Four children in an Amish community in central Minnesota were found to be carrying the polio virus, state and federal health officials revealed last month.
The virus was reported among three siblings, and a baby from another family who was admitted to the hospital with several health complications. The Amish typically shun vaccines and the Centers for Disease Control and Prevention confirmed that the children had not been vaccinated against polio.
Minnesota’s state epidemiologist, Dr. Harry Hull, rushed to reassure state residents that there was no threat to their children, and that the cases do not present a threat to most people because of wide vaccination against the polio virus.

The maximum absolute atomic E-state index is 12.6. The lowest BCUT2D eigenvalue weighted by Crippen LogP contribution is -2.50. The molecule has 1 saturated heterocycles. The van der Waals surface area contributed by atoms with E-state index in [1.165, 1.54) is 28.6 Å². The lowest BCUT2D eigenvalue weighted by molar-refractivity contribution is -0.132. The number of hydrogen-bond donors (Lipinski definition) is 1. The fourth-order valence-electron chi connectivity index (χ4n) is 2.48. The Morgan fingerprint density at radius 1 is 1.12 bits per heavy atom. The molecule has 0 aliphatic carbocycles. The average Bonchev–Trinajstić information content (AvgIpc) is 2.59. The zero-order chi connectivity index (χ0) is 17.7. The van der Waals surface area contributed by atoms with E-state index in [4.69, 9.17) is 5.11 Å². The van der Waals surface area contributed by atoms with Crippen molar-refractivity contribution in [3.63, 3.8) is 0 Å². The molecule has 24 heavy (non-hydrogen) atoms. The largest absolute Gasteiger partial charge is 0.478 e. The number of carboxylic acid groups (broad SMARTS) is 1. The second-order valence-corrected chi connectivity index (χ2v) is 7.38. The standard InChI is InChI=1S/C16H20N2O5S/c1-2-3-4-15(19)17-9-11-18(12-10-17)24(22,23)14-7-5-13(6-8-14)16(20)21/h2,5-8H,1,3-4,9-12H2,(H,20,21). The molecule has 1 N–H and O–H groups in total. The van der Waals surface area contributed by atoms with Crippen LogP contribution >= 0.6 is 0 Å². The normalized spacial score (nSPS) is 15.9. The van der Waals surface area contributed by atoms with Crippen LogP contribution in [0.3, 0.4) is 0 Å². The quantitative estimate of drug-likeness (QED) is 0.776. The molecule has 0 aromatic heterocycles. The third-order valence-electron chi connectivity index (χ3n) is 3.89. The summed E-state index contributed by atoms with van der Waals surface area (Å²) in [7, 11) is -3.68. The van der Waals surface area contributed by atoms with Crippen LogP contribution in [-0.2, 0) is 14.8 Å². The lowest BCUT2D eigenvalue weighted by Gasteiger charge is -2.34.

The Minnesota cases are the first known cases of polio infection in the United States since 2000, when the use of live-virus vaccines for polio was discontinued, according to the CDC. All polio vaccinations in the United States are now done with an injected, killed-virus vaccine. The last cases of naturally occurring polio in this country were reported in 1979 in Amish communities in Iowa, Missouri, Pennsylvania, and Wisconsin.
Ten people were left paralyzed by the disease that year, the CDC said.
Dr. Hull said that because members of the central Minnesota Amish community have links with Amish groups in other parts of the country, cases of infection may eventually be identified outside Minnesota.